Were You Always an Italian?: Ancestors and Other Icons of Italian America

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W. W. Norton & Company, May 1, 2001 - Literary Collections - 219 pages
6 Reviews
Maria Laurino sifts through the stereotypes bedeviling Italian Americans to deliver a penetrating and hilarious examination of third-generation ethnic identity. With "intelligence and honesty" (Arizona Republic), she writes about guidos, bimbettes, and mammoni (mama's boys in Italy); examines the clashing aesthetics of Giorgio Armani and Gianni Versace; and unravels the etymology of southern Italian dialect words like gavone and bubidabetz. According to Frances Mayes, she navigates the conflicting forces of ethnicity "with humor and wisdom."
 

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Review: Were You Always an Italian?: Ancestors and Other Icons of Italian America

User Review  - Louis Spirito - Goodreads

A fun read for anyone but especially those of us who hail from the Boot. Read full review

Review: Were You Always an Italian?: Ancestors and Other Icons of Italian America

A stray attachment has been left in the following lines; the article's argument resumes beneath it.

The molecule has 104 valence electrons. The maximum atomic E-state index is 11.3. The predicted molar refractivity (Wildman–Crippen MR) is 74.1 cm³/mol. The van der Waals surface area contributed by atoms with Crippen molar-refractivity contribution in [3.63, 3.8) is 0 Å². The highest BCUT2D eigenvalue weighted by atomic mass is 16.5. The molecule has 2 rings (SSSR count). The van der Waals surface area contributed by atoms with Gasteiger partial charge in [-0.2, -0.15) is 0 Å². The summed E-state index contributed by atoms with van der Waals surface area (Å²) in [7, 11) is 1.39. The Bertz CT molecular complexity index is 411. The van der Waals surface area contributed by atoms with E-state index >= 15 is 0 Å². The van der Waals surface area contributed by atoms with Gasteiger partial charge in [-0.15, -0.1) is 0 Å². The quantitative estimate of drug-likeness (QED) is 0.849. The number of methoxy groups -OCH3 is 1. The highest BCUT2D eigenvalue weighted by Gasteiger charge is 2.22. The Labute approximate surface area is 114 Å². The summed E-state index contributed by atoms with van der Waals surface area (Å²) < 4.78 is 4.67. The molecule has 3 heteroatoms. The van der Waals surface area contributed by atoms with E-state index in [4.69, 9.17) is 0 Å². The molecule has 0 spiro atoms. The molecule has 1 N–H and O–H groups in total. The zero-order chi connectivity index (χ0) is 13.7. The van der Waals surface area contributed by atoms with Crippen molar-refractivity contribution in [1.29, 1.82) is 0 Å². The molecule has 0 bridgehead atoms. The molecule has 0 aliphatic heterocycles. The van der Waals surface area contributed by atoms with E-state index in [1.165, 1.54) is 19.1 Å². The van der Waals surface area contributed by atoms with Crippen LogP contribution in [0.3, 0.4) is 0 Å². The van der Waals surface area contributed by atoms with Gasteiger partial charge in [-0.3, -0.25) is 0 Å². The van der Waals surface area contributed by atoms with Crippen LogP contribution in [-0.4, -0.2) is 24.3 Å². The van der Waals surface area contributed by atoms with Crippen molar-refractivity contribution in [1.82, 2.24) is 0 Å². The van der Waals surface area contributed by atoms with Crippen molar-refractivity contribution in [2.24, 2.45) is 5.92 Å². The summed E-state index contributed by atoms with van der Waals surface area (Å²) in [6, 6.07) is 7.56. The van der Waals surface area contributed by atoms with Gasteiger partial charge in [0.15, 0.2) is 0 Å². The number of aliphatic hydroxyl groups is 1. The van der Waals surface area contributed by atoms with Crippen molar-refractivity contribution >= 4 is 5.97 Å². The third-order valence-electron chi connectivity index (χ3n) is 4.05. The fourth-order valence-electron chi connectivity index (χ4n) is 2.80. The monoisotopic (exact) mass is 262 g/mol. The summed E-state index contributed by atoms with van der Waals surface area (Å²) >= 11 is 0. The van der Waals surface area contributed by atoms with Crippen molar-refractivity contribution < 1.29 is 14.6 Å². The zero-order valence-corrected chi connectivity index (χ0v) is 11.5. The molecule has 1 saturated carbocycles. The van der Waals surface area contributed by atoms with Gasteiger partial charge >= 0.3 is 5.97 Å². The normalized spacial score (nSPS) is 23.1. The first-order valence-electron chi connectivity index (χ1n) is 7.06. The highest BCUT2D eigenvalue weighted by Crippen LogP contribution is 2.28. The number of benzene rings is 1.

User Review  - Lesley - Goodreads

Although Laurino set out to explore her ancestry and the impact that heritage on her life, her words spoke to me as well. Some of the recollections made me chortle while others caused great pain and ... Read full review

Selected pages

Contents

Beginnings
13
Tainted Soil
30
Clothes
54
Rome
77
Words
100
Bensonhurst
121
Faith
156
Work
175
Ancestors
188
Beginnings
215
Acknowledgments
217

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About the author (2001)

Maria Laurino is a journalist & essayist living in New York City. Her work has appeared in numerous publications including the "New York Times" & the "Village Voice".

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